Jubliee’s renovation of the Maycroft Apartment complex will not only provide deeply affordable housing in a central neighborhood in Washington, DC, but will also deliver important resilience benefits to at-risk residents including low-income families and homeless individuals by incorporating a resiliency room and providing other services. The project demonstrates how public-private partnerships can be developed to implement projects that provide multiple benefits to residents, including increasing access to affordable renewable energy, emergency services, healthy foods, and educational and job training programs.
This project also helps to address the affordable housing and displacement crisis happening in one of D.C.’s fastest-gentrifying neighborhoods, Columbia Heights. DC’s Five Year Consolidated Plan for Fostering the Development of Strong, Equitable Neighborhoods Report states that the District faces a shortage of 20,000 affordable housing units, and one in three District children live below the poverty line. The Maycroft project’s focus on deeply affordable housing will deliver housing for the lowest percentiles of income earners in the nation’s capital. Whereas most federal housing policies focus on households with individuals earning 60 percent of area median income (AMI), this threshold does not address the housing needs of the lowest-income residents (those earning 30 percent AMI or less) who struggle to find affordable housing, particularly in high housing cost and rapidly gentrifying cities like Washington, DC. These types of projects that deliver both affordable housing as well as critical services will help to enhance the resilience of individuals and families facing the greatest risks from climate impacts.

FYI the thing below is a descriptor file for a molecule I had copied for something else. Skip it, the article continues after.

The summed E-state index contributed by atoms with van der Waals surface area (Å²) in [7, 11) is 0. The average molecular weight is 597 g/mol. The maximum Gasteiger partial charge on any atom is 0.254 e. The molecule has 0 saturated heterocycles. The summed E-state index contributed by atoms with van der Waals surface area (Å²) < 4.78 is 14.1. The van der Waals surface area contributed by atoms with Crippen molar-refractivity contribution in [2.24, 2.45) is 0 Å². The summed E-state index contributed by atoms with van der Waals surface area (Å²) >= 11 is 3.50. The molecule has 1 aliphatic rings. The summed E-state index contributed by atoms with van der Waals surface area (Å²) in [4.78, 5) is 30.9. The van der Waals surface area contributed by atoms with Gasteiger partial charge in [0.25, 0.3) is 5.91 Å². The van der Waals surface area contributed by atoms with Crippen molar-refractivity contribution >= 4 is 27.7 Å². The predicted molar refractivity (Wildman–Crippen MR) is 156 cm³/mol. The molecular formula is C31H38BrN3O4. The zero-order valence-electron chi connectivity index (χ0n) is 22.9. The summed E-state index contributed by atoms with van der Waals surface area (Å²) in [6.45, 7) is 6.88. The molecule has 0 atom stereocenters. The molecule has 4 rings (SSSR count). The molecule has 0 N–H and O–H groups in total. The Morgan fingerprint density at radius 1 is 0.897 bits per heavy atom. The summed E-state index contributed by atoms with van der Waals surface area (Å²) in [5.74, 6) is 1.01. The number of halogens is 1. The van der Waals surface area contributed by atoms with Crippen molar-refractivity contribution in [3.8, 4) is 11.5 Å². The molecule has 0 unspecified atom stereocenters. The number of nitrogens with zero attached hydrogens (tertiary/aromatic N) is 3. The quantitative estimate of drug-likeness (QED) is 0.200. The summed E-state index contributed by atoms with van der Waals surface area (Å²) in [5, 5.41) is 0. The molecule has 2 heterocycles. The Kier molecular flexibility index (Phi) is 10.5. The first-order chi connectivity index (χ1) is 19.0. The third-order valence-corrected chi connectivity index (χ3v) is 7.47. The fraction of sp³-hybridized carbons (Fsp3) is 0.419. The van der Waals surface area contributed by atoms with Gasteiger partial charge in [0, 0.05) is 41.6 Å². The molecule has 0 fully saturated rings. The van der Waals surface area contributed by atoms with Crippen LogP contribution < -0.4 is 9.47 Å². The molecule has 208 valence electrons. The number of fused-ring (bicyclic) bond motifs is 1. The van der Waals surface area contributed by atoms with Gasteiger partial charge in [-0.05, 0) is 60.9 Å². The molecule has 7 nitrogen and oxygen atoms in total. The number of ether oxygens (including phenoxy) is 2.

The creation of resilience hubs to provide emergency services to low-income residents was highlighted as a recommendation in the District’s resilience plan – Resilient DC. These recommendations acknowledge that the increasing frequency of severe weather threatens to disrupt power systems, which can have significant consequences for public health and safety, particularly for residents with disproportionate vulnerability due to socioeconomic and health factors.
The Maycroft project will also include “steady-state” service offerings for low-income residents and neighbors, including an after-school program for teens, a resource center to support families and career development, and educational and food programs delivered by a non-profit partner, Martha’s Table, including a mobile food truck for homeless individuals, pre-K educational programs, and a food market increasing access to healthy food for residents.
Publication Date: May 2019
- Jubilee Housing
- New Partners Community Solar
- Case study
DC Department of Housing and Community Development